one of those posts

man, i'm in a grumpy mood and i left my Paul Valery book in next to my dissertation materials(sort of on purpose), over the next few weeks I'll post some nice Valery quotes such as “man is only human in small numbers” and the like for your consideration, primarily because it has nothing to do with my dissertation, but is still well within my understanding of what is 'good stuff'. I'm looking at Valery's work on politics, mainly because, well, no one is stopping me. It has nothing to do with anything other than he is one of the most intriguing authors of the last century. It won't be in my dissertation, it won't be anything prolly other than another one of those things that i do and remember doing, and remember things from, sort of the pursuit of being 'well read' and enjoying it.

I just finished China Mieville's Scar, which follows on his world from Perdido Street Junction. It is fiction, but well done fiction. It is sort of the cyber/steam punk genre, but really it is his own world. It is about 600 pages, and you should read Perdido first. But between the two, you have some very interesting insights into many things embodied in a well written, exciting fantasy world. I suggest it to those who read fantasy, if nothing else then for the experience.

I see that Spider Robinson has a new Callahan's novel coming out. You can't beat that. I'll wait for softbound though. I'm not so big into the whole Calahan's thing, but I think he tells interesting characters and thus interesting stories follow. Its a franchise.

Speaking of franchises, if you are interested in revolutionary politics and haven't read Steve Perry's 'The Man Who Never Missed”, you are really missing out. His “97th step” is also good, though I'm not as fond as the rest of the Matadora stories.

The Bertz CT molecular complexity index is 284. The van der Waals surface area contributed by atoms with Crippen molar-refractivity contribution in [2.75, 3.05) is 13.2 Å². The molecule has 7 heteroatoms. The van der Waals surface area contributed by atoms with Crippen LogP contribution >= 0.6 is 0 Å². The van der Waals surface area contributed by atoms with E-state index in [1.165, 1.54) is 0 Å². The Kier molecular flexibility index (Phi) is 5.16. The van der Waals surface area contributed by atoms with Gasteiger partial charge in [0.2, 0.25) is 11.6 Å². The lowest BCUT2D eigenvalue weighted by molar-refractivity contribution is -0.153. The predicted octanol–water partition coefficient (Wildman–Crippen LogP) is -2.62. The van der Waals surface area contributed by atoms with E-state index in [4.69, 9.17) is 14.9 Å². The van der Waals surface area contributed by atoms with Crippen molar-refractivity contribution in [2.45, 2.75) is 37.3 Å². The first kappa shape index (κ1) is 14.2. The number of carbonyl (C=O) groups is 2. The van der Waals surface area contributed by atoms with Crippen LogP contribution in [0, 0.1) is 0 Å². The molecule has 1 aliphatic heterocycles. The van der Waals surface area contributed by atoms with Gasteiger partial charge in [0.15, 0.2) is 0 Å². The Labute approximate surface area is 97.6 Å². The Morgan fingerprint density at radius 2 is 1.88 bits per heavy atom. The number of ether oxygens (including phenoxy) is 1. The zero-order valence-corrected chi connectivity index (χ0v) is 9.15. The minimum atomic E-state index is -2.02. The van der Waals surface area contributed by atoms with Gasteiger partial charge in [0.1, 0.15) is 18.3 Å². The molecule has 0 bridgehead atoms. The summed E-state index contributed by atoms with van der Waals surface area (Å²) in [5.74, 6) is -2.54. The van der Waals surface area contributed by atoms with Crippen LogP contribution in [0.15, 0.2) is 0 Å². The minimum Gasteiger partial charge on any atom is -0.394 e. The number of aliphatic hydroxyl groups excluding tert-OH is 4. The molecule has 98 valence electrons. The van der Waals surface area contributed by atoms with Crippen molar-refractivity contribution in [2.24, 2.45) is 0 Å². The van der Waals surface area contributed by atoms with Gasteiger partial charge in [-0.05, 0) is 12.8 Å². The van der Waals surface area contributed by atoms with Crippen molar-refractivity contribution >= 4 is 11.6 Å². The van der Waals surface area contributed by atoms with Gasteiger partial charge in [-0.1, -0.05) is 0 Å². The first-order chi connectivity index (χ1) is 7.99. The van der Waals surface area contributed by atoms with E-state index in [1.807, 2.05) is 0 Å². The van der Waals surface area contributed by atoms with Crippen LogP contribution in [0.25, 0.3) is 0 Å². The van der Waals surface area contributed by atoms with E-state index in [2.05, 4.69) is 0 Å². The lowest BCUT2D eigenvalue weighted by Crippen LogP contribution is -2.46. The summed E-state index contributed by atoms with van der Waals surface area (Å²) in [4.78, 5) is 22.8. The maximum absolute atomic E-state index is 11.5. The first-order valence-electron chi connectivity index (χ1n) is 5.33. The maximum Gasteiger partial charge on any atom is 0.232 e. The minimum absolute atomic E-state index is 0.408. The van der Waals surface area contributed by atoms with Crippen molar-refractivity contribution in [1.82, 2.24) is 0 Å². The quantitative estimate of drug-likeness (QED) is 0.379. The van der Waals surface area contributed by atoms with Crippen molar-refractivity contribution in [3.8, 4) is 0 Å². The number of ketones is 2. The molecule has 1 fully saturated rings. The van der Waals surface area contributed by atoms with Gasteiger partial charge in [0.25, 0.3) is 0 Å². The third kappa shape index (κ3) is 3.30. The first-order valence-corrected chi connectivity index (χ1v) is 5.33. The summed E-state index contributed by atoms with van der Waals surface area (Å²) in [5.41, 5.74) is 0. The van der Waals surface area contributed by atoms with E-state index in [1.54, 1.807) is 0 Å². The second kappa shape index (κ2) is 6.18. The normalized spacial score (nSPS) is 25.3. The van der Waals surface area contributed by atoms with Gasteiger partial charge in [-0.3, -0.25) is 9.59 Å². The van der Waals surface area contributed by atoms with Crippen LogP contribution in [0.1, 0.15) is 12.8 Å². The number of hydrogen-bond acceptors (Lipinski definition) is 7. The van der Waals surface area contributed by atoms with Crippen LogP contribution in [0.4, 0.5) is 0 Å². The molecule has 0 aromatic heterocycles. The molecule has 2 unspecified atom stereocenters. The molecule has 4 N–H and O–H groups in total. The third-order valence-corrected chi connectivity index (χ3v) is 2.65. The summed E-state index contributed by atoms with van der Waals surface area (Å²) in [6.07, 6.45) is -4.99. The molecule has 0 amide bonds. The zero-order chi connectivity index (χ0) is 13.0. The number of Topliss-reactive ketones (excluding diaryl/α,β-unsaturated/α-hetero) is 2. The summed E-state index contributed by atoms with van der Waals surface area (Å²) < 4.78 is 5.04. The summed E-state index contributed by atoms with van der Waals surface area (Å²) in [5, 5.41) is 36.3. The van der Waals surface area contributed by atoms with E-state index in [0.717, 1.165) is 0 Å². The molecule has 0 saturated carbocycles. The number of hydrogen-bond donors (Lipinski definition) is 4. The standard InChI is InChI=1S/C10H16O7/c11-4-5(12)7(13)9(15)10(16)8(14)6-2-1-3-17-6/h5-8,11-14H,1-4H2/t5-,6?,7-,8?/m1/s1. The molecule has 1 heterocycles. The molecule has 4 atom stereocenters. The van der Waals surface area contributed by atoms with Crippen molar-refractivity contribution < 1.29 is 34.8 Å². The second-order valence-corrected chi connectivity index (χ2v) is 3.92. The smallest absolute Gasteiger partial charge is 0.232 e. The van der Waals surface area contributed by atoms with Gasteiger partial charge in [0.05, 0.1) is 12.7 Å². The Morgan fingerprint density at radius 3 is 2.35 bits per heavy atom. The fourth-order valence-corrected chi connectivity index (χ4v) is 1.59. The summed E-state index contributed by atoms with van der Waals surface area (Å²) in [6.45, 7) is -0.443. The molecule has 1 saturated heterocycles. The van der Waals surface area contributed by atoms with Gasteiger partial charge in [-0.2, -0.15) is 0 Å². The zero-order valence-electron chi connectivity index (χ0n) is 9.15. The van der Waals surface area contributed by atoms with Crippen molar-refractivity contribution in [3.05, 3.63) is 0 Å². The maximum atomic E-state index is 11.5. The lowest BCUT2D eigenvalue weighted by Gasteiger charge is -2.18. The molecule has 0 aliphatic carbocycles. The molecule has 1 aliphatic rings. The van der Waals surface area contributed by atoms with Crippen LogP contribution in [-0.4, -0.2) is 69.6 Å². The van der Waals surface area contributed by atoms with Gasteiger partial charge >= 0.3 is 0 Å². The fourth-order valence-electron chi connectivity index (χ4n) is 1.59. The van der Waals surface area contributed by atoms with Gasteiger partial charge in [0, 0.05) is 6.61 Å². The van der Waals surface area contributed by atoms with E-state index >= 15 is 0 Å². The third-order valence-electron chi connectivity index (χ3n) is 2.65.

Someone's been ditching their collection of Theodore Roczak books in the used bookstore and I've been picking them up as they show up. He has things to say today that are as appropriate as the day he wrote them, usually, though sometimes the fog of time has scarred his ideas a bit. That happens with contemporary history, i suppose.

I've also been picking up old philosophy texts from the bookstore, i'm looking for good quality ones from 1899 to 1940 and I accept gifts:) Used is preferred, under original copyright…. If i have time I'll copy some of them out to the web. There are alot of interesting opinions and ideas in these texts. I was hunting for opinions on Bergson and Nietzsche primarily, but you know anything is good if it gives context. SO SO much of what has been written before is rewritten today, it always amazes me.